Do you have medication management tips to give me?

Every medication carries some risk, due to potential mismanagement (known as non-compliance), as well as possible side effects, allergic reactions or interactions with other drugs, alcohol or food. Knowledge is the best tool patients can arm themselves with to ensure that consumption of medications is not causing more harm than good.

When improperly used, medications meant to help with health problems can actually cause them. Quality of life is reduced and hospitalization or institutionalization – or sometimes even death – can result. The cost to individuals, in terms of well-being and independence, and also to the health care system, can be high.

I sometimes forget to take my medications. Do you have any memory aids?

Write out the daily medication schedule or ask the pharmacist for a chart to fill in. Keep it handy.

Take medication at regularly scheduled times each day. Try coordinating it with regular activities, such as meal time (if they can be taken with food), a favourite television show or bedtime.

When a new medication is prescribed, request the easiest possible dosing schedule. Post notes to yourself in prominent places to help you remember the regimen until a routine is established.

Consult the pharmacist regarding available aids and programs for organizing and remembering to take medications, such as logs, weekly pill boxes (known as dosettes), special blister packs and portable alarm systems.

Can I purchase my medications from different pharmacies?

It’s best to use one pharmacy for all medication needs, for better communications with health professionals.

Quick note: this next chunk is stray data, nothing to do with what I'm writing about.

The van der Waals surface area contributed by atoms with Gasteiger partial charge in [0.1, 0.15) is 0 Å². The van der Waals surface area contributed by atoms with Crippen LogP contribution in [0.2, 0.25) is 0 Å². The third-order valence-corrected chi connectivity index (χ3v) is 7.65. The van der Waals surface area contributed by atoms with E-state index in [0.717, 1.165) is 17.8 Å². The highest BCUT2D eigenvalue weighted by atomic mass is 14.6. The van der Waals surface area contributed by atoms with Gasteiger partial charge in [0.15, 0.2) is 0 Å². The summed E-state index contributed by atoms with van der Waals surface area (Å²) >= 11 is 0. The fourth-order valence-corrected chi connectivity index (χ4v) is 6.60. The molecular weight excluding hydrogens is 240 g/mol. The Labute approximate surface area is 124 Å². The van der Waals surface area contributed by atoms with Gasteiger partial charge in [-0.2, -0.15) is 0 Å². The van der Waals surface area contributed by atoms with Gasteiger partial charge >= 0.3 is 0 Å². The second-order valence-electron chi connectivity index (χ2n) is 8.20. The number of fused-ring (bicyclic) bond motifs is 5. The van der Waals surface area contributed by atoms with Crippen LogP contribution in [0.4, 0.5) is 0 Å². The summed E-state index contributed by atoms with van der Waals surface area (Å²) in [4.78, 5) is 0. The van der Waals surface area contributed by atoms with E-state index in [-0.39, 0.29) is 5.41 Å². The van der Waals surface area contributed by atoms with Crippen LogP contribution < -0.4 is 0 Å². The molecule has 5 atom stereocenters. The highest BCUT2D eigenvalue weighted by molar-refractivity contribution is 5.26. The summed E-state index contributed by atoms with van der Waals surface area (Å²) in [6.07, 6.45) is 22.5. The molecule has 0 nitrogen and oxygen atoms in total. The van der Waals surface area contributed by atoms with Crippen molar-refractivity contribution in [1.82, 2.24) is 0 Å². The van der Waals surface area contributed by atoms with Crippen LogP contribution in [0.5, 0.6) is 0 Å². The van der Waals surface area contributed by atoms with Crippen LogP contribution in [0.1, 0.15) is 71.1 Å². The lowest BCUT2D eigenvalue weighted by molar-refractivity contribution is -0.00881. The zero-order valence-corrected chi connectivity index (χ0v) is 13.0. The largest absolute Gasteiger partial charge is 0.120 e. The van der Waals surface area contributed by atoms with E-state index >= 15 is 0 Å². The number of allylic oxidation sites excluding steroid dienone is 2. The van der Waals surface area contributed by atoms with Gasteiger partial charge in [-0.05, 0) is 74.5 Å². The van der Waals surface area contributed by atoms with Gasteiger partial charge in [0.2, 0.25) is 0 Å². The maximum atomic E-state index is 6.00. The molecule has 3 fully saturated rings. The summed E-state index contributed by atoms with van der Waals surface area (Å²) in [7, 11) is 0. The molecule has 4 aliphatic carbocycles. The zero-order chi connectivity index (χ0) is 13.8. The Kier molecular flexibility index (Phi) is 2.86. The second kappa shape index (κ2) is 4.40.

Can I transfer my prescription?

Campus Pharmacy can transfer your prescriptions from your local pharmacy, anywhere in Ontario. This will allow us to have an accurate record of your medication profile and will help us serve you better! Visit or phone us with the information and we will arrange the transfer.

Can I refill my prescriptions online?

Yes you may. Simply fill out the form on our Prescriptions Refills page.

I have coverage through my parent’s drug plan. Can this plan be used at your pharmacy?

Yes, we accept all electronic health plans.

Do I have coverage as a student of Ottawa University?

Yes you may. Please see us at the store for more details.

Do you support the SFUO Health Plan?

Yes we support the SFUO Health Plan.

What are the services that Campus Pharmacy offers?

Campus Pharmacy offers

  • Prescriptions
  • Delivery Service
  • Vitamins
  • Sports care
  • Health and beauty needs
  • Scholastic Supplies
  • Pregnancy tests
  • HIV Medication
  • Stationary
  • Stamps
  • Photo Finishing
  • Fax and photocopy services
  • Bus passes / tickets
  • Phone cards
  • And MORE!

What are your store hours?

See here.

Where are you located?

(On Ottawa University Campus.)
100 Marie Curie Priv.
Health Services Building
Ottawa, ON
K1N 6N5


Can I ask my pharmacist for confidential advice?